We share one water: one aquifer. And it is a cultural responsibility for neighbouring tribes that each of our tribes refrain from fracking, because we are going to share one water and one legacy.
So, the remote communities are still under threat?
The forced closures have been repackaged. At the Kimberley Futures Forum, we had the minister for children, the education minister and the minister for housing. And they were already trying to repackage the community closures from there.
How have they been repackaged?
The actual forced community closures haven't been a priority. They've cut services so badly that we have had an exodus of human traffic out of the squeezing of those communities.
In the Fitzroy Valley, the Water Corporation hasn't been up there in years. They're continuously trying to get clean water, or sewage problems dealt with.
In Broome, right now, we've got a diverse look, because of the homelessness from the remote communities of people who have left due to services being cut, along with access to alcohol, because of restrictions.
So, it's quite sad. You're seeing this overcrowding. You are seeing a different face of homelessness in Broome.
As you've mentioned, Gina Rinehart is pushing a proposal to extract water from the Fitzroy River. This will affect the lands of the Gooniyandi and Bunuba peoples. What are your concerns about the impact of this project?
Dr Anne Poelina is an Aboriginal environmental scientist. She's been looking at the water sovereignty of Gooniyandi and Bunuba peoples to the Fitzroy Valley, as a living cultural landscape.
They've been looking at the legal personality of water. And whether water can have cultural rights for us as Indigenous people.
According to the Northern White Paper, the Kimberley is going to be the new food bowl for the country. So, they're pushing agriculture-Big Farm up here. Pastoralism in the East Kimberley has always been the main industry. But, they're really pushing for those lands to be used as our new food bowl.
So, the Ord Valley has got a big irrigation and damming project. And since the 80s, they've been talking about damming the Fitzroy. But, it's really coming to fruition now because of Gina's involvement. And we've got threats from Twiggy Forrest to purchase Woodside Petroleum shares for James Price Point.
And just in regard to human rights, we are dealing with mining moguls with absolutely no humanitarian bone in them.
Our fight changes when we deal with another company. We learnt that with James Point when we got a new corporate conglomerate with a whole different lot of negotiations.
First, we had a western conglomerate. Then we had Chinese, Japanese and Korean investors. And there's a very different way of negotiating with them culturally. And now we've got Gina Rinehart, so it's a really different fight.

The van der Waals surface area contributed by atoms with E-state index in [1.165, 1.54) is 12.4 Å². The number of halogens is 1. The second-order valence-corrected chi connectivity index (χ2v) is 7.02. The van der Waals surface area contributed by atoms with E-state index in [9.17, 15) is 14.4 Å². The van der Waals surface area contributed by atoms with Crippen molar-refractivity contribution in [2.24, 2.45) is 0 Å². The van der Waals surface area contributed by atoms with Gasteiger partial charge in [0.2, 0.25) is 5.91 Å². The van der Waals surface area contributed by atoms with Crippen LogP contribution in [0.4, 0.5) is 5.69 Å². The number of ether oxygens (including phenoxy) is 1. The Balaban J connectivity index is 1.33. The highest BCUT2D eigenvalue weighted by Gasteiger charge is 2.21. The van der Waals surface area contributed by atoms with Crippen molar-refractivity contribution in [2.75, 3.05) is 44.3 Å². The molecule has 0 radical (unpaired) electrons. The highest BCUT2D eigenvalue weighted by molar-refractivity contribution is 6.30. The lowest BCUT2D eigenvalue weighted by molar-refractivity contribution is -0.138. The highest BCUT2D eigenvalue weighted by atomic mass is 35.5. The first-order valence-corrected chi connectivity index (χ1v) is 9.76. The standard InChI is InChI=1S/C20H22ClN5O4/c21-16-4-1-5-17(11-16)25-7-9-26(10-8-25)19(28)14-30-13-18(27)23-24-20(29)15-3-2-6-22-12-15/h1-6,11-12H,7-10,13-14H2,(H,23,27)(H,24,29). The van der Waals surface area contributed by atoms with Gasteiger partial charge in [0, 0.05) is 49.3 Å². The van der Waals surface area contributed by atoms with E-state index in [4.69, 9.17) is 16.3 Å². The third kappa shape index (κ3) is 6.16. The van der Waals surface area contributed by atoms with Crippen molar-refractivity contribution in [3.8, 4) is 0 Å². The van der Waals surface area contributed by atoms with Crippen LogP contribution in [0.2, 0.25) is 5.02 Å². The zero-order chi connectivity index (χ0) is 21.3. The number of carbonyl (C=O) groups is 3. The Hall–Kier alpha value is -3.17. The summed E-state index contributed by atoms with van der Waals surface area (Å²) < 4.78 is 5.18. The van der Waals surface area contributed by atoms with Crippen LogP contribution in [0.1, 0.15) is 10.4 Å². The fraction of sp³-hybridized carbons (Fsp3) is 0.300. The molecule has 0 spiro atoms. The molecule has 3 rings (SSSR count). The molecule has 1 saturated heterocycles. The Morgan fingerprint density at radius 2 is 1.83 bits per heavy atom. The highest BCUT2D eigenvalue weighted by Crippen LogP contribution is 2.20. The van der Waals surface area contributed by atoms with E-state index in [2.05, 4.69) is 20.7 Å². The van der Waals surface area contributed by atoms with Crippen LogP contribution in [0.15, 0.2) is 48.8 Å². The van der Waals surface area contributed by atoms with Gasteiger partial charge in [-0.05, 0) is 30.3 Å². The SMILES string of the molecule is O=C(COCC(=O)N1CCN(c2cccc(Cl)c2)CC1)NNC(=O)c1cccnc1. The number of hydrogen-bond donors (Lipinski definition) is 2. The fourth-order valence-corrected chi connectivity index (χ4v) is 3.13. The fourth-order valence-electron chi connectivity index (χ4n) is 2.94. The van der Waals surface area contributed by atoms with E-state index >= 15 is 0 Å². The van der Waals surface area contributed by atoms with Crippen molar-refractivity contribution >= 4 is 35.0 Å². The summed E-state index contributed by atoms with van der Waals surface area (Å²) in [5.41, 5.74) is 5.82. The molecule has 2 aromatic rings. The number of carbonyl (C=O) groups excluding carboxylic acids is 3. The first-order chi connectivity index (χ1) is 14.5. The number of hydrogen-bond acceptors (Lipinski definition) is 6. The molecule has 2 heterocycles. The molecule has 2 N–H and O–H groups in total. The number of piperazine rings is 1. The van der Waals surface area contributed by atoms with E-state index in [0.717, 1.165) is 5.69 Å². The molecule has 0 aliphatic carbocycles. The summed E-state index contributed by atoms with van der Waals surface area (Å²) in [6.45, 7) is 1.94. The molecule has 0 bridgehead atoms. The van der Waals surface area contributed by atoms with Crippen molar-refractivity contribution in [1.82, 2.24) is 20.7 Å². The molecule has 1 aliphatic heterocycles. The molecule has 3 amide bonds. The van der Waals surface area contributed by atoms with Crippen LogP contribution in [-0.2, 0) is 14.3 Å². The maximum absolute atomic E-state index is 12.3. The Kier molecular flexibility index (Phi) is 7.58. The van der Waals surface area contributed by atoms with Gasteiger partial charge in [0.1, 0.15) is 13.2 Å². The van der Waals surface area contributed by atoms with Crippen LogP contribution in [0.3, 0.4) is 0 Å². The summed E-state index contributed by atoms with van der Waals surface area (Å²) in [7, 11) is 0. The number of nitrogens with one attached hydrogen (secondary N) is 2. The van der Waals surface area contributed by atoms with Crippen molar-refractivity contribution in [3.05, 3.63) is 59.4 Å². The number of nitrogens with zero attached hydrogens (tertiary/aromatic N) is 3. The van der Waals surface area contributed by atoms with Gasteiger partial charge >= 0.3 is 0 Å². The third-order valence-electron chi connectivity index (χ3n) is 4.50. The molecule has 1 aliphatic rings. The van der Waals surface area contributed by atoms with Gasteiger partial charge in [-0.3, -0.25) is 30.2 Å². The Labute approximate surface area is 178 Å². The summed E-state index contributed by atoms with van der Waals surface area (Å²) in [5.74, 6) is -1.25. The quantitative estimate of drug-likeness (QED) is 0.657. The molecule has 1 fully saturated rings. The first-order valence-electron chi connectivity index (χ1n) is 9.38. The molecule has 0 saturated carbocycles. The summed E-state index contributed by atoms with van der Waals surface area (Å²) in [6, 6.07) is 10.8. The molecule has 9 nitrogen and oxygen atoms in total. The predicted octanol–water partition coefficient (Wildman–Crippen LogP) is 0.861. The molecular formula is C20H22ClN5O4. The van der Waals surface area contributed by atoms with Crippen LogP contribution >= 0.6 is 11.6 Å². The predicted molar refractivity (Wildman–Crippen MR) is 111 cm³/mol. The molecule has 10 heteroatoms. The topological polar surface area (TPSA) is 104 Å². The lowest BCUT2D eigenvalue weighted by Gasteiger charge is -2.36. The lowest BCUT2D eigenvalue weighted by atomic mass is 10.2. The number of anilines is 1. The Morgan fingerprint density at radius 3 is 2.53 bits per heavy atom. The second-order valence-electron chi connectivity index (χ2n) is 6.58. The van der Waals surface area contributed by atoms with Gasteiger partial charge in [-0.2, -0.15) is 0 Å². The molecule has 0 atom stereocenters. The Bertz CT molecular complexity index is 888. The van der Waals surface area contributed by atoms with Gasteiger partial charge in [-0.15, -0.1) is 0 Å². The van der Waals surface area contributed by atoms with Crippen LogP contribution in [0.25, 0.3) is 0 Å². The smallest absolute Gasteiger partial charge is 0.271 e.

Rinehart claims that the water in the Fitzroy River is just gushing into the ocean and therefore, is going to waste. What would you say to that?
That's not true. I would direct her to the studies of Dr Anne Poelina and Environs Kimberley. They've been looking at the water safety issues, as well as water security and water sovereignty.
The Fitzroy River is an essential lifeblood, not only culturally to that area, but it's our food and water source. It is the lifeblood to our whole cultural block.
Back in 2013, there were protests against the establishment of a huge liquefied natural gas (LNG) plant that was proposed on a sacred site at James Price Point on the Dampier Peninsula. Those protests were ultimately successful in blocking the proposal.
Protests are once again taking place on the Dampier Peninsula. This time it's to do with a paved road. What's that all about? And what are the likely impacts?
The Beagle Bay Road is finally being completely sealed. That's a road that's famous for how treacherous it is. So, in terms of non-local access, it's quite restrictive for tourists.
And that area is still very culturally active in terms of the traditional sense. So, One Arm Point will close down for half the year, while they're doing their lore ceremonies.
The locals have control over whether they give permission or refuse access, because the community is closed. And they're worried that they're not going to be able to do that anymore.
It's totally Aboriginal-owned land. But, now they're looking at it being co-managed. And the main thing is about water access and where their control starts. Because they want to be able to exclude people from certain places along the coastline.
These are issues of access and control for traditional owners. And it revisits how weak our native title rights are. Arnhem Land people have land rights. This is the Kimberley and we are still dealing with the weakest version of property rights there is.